This commentary originally appeared in the Austin American-Statesman on December 28, 2015.
Businesses don’t pay taxes; people do in the form of higher prices, lower wages, and fewer jobs available. Given that taxes exist to fund essential government services, conservative budgets must be funded with the least burdensome taxes. No matter how you evaluate Texas’ business franchise tax, commonly called the margin tax, it fails this test and should be eliminated.
Gov. Greg Abbott lit the torch last session by saying that he wouldn’t sign a budget without business tax relief. Conservative legislators carried this torch by debating how much to cut in taxes rather than the typical discussion of how to spend every dime.
These actions led to a generous 25 percent reduction in the margin tax that begins on Jan. 1 for a total cut of about $2.6 billion. This not only has the effect of reducing the size of government, but employers will also have more money to invest in Texas’ future to boost the slowing job market.
Although this may have been the appropriate cut given the initial state revenue estimate during the current budget period, which has since been revised lower as oil prices remain subdued, elected officials shouldn’t take their eyes off the ball. The recent Texas Public Policy Foundation report Failure of Texas’ Business Margin Tax outlines how this tax is bad public policy and must be eliminated for Texans to reach their full potential.
Problems with the margin tax are numerous. Since the margin tax’s inception in January 2008, the Texas comptroller’s office has had difficulty accurately estimating its revenue as noted by the cumulative $2.8 billion less in actual collections than estimated. In addition, the comptroller’s analysis shows that it disproportionately burdens lower income Texans as they pay more of it as a percent of their total household income than other income groups.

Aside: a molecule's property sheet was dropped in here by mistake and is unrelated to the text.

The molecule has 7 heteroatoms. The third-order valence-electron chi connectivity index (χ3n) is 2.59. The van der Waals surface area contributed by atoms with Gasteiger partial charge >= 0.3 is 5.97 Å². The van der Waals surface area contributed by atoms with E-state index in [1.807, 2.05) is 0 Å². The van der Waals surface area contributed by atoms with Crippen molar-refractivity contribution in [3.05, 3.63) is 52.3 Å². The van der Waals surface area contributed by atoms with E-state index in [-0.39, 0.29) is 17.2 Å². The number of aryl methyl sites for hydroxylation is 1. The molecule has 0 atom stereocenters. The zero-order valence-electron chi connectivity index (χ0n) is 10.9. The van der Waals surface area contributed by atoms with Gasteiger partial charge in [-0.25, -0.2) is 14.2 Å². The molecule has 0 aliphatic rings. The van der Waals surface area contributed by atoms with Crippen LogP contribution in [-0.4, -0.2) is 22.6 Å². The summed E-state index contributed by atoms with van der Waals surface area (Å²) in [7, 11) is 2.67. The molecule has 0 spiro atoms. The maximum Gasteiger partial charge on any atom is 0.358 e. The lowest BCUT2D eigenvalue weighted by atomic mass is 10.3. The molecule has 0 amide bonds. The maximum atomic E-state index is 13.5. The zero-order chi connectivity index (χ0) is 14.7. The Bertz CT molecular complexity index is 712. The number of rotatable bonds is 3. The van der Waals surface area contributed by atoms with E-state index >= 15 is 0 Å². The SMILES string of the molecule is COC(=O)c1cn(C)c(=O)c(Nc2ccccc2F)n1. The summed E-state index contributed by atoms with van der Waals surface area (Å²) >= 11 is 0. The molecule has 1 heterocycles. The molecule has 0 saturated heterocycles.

Ask employers about the margin tax. They’ll tell you that the compliance cost can often be more than their tax bill. Their first $1 million in revenue is exempt, which benefits some small businesses, but many surpass that quickly. They then must determine their tax base from multiple taxable margins dependent on their gross revenue and then multiply that base by different rates to get their tax owed.
While employers may choose the cheapest option after spending countless hours and dollars on determining their tax bill, it’s made more difficult because the calculations are substantially different than for the federal corporate income tax. To comply with the complexity and both tax codes, accountants are paid vast sums to keep track of multiple financial books.
There are many difficult decisions that employers make every day to remain profitable. Dealing with such an onerous tax shouldn’t be one of them.
Imagine that you have to keep two sets of financial books for your household. One book is more complex to track of, and both are a headache that requires you to sacrifice time with your family and more productive activities. If you had the opportunity, you would surely eliminate the more complex book to ease your stress.
Phasing out the margin tax over four years with certainty it will be eliminated and not replaced with another tax is a good option. A combination of potential budget surpluses, increased tax revenue from economic growth and modest restraint on spending increases would offset state revenue.
Studies show that eliminating this tax would boost job creation and economic prosperity. It would also increase the state’s competitiveness as Texas would be one of only three states to not have a personal income tax or general business tax.
Legislators should build on last session’s progress by considering a path to eliminating the margin tax for a brighter Texas.
Heflin is director of the Center for Fiscal Policy at the Texas Public Policy Foundation, a nonprofit, free-market research institute based in Austin. In the 78th Session, Heflin served as chairman of the House Committee on Appropriations.